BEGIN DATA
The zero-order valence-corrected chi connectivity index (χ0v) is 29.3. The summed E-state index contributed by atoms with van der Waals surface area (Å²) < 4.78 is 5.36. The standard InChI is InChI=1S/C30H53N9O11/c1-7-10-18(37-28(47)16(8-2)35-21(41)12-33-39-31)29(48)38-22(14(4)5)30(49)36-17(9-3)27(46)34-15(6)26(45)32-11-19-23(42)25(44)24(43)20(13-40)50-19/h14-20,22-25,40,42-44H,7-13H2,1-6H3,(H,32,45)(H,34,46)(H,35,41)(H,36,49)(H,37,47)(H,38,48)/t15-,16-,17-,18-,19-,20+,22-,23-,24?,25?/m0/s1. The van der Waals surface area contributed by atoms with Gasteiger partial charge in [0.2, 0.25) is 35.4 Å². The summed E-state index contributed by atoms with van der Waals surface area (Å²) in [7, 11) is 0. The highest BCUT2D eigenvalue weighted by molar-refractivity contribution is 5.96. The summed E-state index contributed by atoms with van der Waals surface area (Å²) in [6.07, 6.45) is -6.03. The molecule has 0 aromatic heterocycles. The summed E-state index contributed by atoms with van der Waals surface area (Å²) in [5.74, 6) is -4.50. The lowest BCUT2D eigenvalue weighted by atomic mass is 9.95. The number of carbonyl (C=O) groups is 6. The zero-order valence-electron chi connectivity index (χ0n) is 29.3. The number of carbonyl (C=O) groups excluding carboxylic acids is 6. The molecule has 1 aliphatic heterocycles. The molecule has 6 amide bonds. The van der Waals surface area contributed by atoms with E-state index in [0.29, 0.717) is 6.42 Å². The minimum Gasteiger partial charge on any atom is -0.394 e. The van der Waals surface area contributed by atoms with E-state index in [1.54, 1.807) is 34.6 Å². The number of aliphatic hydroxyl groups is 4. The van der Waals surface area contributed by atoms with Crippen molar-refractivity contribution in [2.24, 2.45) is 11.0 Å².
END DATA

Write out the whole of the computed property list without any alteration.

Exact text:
The zero-order valence-corrected chi connectivity index (χ0v) is 29.3. The summed E-state index contributed by atoms with van der Waals surface area (Å²) < 4.78 is 5.36. The standard InChI is InChI=1S/C30H53N9O11/c1-7-10-18(37-28(47)16(8-2)35-21(41)12-33-39-31)29(48)38-22(14(4)5)30(49)36-17(9-3)27(46)34-15(6)26(45)32-11-19-23(42)25(44)24(43)20(13-40)50-19/h14-20,22-25,40,42-44H,7-13H2,1-6H3,(H,32,45)(H,34,46)(H,35,41)(H,36,49)(H,37,47)(H,38,48)/t15-,16-,17-,18-,19-,20+,22-,23-,24?,25?/m0/s1. The van der Waals surface area contributed by atoms with Gasteiger partial charge in [0.2, 0.25) is 35.4 Å². The summed E-state index contributed by atoms with van der Waals surface area (Å²) in [7, 11) is 0. The highest BCUT2D eigenvalue weighted by molar-refractivity contribution is 5.96. The summed E-state index contributed by atoms with van der Waals surface area (Å²) in [6.07, 6.45) is -6.03. The molecule has 0 aromatic heterocycles. The summed E-state index contributed by atoms with van der Waals surface area (Å²) in [5.74, 6) is -4.50. The lowest BCUT2D eigenvalue weighted by atomic mass is 9.95. The number of carbonyl (C=O) groups is 6. The zero-order valence-electron chi connectivity index (χ0n) is 29.3. The number of carbonyl (C=O) groups excluding carboxylic acids is 6. The molecule has 1 aliphatic heterocycles. The molecule has 6 amide bonds. The van der Waals surface area contributed by atoms with E-state index in [0.29, 0.717) is 6.42 Å². The minimum Gasteiger partial charge on any atom is -0.394 e. The van der Waals surface area contributed by atoms with E-state index in [1.54, 1.807) is 34.6 Å². The number of aliphatic hydroxyl groups is 4. The van der Waals surface area contributed by atoms with Crippen molar-refractivity contribution in [2.24, 2.45) is 11.0 Å².